If you’re a creative person, at some point you’ll find a boss, investor, studio, or colleague who rejects your ideas. Sometimes it will happen so often you’ll start to question your own ability, and wonder if you’re really creative at all. In these moments (which will definitely come) my advice is:
Most of my readers will be very familiar with the classic TV series “The Twilight Zone.” Rod Serling, the series creator is one of the most famous television writers of all time. So when I found this interview with Mike Wallace, I thought you’d enjoy seeing what writer’s go through – especially since this was recorded before the enormous success of The Twilight Zone:
At some point in our careers we need to decide how serious we are about the pursuit. As the old saying goes: “The thinking that got you into this mess isn’t the thinking you need to get out.” All of us start as beginners or amateurs – and there’s no shame in that. But at some point, some decide that the pursuit is worth the self discipline it takes to reach the next level, while others decide to stay where they are. I could use a million examples – maybe you’re
One of the most frequent questions people ask me is whether or not they should leave a full time position and become a freelancer. Every situation is different, and no matter how much you may hate working for someone else, working from home has its own challenges. So I asked my friend and freelance writer Jenny Holt for her advice. It’s worth noting if you’re thinking about launching out on your own:
I’ve been an avid reader of Image Journal for years. To describe the journal, I’ll defer to the website: “Image was founded in 1989 to demonstrate the continued vitality and diversity of contemporary art and literature that engage with the religious traditions of Western culture. Now one of the leading literary journals published in English, it is read all over the world—and forms the nexus of a warm and active community. We believe that the great art that has emerged from these faith traditions is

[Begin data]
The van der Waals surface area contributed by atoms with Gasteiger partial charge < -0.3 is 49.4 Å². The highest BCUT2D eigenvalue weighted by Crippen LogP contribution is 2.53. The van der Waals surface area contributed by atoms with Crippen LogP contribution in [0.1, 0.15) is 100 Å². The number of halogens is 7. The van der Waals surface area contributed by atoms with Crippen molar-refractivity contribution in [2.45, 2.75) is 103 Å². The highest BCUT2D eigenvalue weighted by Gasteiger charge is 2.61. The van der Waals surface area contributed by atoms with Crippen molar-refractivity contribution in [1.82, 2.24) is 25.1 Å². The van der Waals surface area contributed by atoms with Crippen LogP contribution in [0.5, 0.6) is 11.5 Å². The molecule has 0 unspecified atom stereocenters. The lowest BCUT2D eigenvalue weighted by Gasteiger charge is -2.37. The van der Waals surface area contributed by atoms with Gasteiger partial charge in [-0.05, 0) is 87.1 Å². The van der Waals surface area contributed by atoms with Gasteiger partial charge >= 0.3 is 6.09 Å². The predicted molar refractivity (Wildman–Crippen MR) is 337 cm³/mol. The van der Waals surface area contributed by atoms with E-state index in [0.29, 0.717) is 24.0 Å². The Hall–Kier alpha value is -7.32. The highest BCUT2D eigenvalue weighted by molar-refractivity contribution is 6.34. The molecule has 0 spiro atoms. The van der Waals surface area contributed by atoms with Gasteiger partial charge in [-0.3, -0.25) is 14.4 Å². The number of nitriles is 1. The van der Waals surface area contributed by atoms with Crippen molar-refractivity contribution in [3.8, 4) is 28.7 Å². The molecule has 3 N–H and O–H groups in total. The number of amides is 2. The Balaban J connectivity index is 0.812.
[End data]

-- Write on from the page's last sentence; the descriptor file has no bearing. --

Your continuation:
I recently asked theologian, writer, blogger, and my friend Frank Viola to write a guest post on what authors and writers should never do. Here’s what he said:
It happened in 1950 at the El Zarape Tortilla Factory in Los Angeles. For the first time, tortilla production had been automated, and could churn out 12 times more tortillas than anyone could by hand. But the machine also had its drawbacks – many of the tortillas came out misshapen and distorted, and had to be thrown away. But a line worker named Rebecca Webb Carranza saw something in the rejects that fascinated her.
Creativity isn’t for sissies. It’s hard work, and for those who live and die by creativity, it’s not about inspiration, it’s about routine. The best writers, filmmakers, and other artists I’ve ever met were literally slaves to routine – a regularly scheduled time to